Question about 1999 Hyundai Sonata

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Change rear wheel bearings 2001 sonata

The brakes are disc but also have a drum with what looks like small drum brake shoes inside,I could not get the drum off.
Can you help

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Get a repair manual at the auto parts store. it will show pictures how to dis adjust the parking brakes.

Posted on Feb 20, 2009

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Emergenct brake will not hold


The linkage could need to be adjusted. Or the brake shoes inside the rear drums are worn out and need to be replaced. If you accidentally drive the brake on. It doesn't take long to wear those brake shoes out. You can normally smell them when that happens. On today's vehicles they are actually designed with 3 different brake systems. Front brake disc and rotors, rear disc and rotors, and inside the rear brake rotor their is a small brake drum where the emergency brake shoes are located. The only purpose for the shoes and drums is emergency brake only (normally). Hope this helps.

Nov 27, 2012 | Cars & Trucks

1 Answer

How to change back hub on 97 cr-v


Rear Brake Discs
  • Fotolia.com" data-type="modal">honda-rear-wheel-bearing-removal-1.1-800x800.jpg Replace the bearing and race as a single set. automotive roller bearing. image by Tom Oliveira from Fotolia.com

    Before raising the rear of your Honda, remove the dust cup from the center of the brake drums using a hammer and chisel. This will give you access to the spindle nut, which you can loosen using an axle nut socket. Then you can raise and remove the wheel/tire assembly ,or assemblies if you are replacing the bearings on both wheels.

    If your Honda model is equipped with rear disc brakes, remove the brake disc retaining screws, the brake hose bracket from the steering knuckle and caliper bracket mounting bolts. Hang the caliper to the coil spring using wire. Do not let the caliper hang free or the brake hose may be damaged.

    At this point, you will be able to remove the brake disc by hand. However, rust may have a firm grip on the disc. If this is the case, use a couple of 8-by-1.25 mm bolts and screw them evenly into the brake disc threaded holes. This will push the disc off the hub. Now you can finish removing the spindle nut and hub/wheel bearing assembly and install the new hub/wheel bearing assembly using a new spindle nut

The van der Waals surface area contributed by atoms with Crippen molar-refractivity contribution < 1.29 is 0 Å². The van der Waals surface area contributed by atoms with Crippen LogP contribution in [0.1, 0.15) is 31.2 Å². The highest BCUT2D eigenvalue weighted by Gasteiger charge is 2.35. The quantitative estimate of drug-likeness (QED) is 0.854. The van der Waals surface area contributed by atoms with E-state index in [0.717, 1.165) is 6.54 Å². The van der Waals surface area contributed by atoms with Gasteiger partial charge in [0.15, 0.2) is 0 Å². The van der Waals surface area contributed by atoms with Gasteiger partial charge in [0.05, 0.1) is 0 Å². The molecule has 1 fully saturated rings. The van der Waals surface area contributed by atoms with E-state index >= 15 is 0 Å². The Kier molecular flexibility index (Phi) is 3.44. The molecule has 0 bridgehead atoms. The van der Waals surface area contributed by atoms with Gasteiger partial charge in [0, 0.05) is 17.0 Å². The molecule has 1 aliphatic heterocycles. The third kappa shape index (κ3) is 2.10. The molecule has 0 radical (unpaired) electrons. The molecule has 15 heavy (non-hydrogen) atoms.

Read more: Honda Rear Wheel Bearing Removal ' eHow.com http://www.ehow.com/way_5974291_honda-rear-wheel-bearing-removal.html#ixzz1W3WDRoqv Rear Brake Drums
  • Fotolia.com" data-type="modal">honda-rear-wheel-bearing-removal-2.1-800x800.jpg Pack the bearing with bearing grease before installation. roller bearing image by Tom Oliveira from Fotolia.com

    If your Honda Civic comes equipped with rear brake drums, remove the center grease cup and loosen the axle spindle nut using an axle nut socket. After raising and removing the wheel/tire assembly, finish removing the axle nut and washer.

    You might be able to remove the outer wheel bearing from the spindle using a screwdriver. If not, wiggle the brake drum as you pull on it to let the bearing fall off the spindle. However, the brake drum might be caught in place by the brake shoes. In this case, you can retract the brake shoes through the hole in the back of the backing plate.

    Remove the rubber plug from the back of the backing plate. Then rotate the star wheel on the adjusting screw using a brake adjusting tool as you push the lever off the start wheel with a screwdriver. With the brake shoes off the brake drum, pull the brake drum off the wheel assembly. Then clean the brake assembly with brake parts cleaner and a clean, lint-free towel.

    Now you can set the brake drum on a workbench or hard surface and remove the grease seal and inner wheel bearing. The inner and outer wheel-bearing races can be removed using a drift punch and hammer. Pack the new wheel bearings with high-temperature wheel-bearing grease using a wheel-bearing packer and use a new grease seal during installation. Also, before reinstalling the brake drum, apply a thick coat of wheel-bearing grease to the cavity inside the hub, but do not fill it completely.